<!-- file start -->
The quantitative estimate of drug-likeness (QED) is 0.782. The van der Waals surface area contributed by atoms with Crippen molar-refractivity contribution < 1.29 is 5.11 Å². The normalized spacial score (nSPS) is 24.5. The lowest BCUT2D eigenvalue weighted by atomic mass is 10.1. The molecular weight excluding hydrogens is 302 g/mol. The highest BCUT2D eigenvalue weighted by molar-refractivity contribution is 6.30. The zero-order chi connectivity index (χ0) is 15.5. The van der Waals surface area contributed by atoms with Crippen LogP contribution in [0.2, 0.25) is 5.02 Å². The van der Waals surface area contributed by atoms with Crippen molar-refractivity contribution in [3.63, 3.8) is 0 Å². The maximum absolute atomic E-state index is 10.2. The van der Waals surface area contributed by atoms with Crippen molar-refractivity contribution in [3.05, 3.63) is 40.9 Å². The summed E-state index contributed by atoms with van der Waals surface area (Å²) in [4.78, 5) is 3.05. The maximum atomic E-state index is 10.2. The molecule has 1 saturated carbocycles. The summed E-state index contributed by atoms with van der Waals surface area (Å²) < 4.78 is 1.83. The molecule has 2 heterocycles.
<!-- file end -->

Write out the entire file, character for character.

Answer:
The quantitative estimate of drug-likeness (QED) is 0.782. The van der Waals surface area contributed by atoms with Crippen molar-refractivity contribution < 1.29 is 5.11 Å². The normalized spacial score (nSPS) is 24.5. The lowest BCUT2D eigenvalue weighted by atomic mass is 10.1. The molecular weight excluding hydrogens is 302 g/mol. The highest BCUT2D eigenvalue weighted by molar-refractivity contribution is 6.30. The zero-order chi connectivity index (χ0) is 15.5. The van der Waals surface area contributed by atoms with Crippen LogP contribution in [0.2, 0.25) is 5.02 Å². The van der Waals surface area contributed by atoms with Crippen molar-refractivity contribution in [3.63, 3.8) is 0 Å². The maximum absolute atomic E-state index is 10.2. The van der Waals surface area contributed by atoms with Crippen molar-refractivity contribution in [3.05, 3.63) is 40.9 Å². The summed E-state index contributed by atoms with van der Waals surface area (Å²) in [4.78, 5) is 3.05. The maximum atomic E-state index is 10.2. The molecule has 1 saturated carbocycles. The summed E-state index contributed by atoms with van der Waals surface area (Å²) < 4.78 is 1.83. The molecule has 2 heterocycles.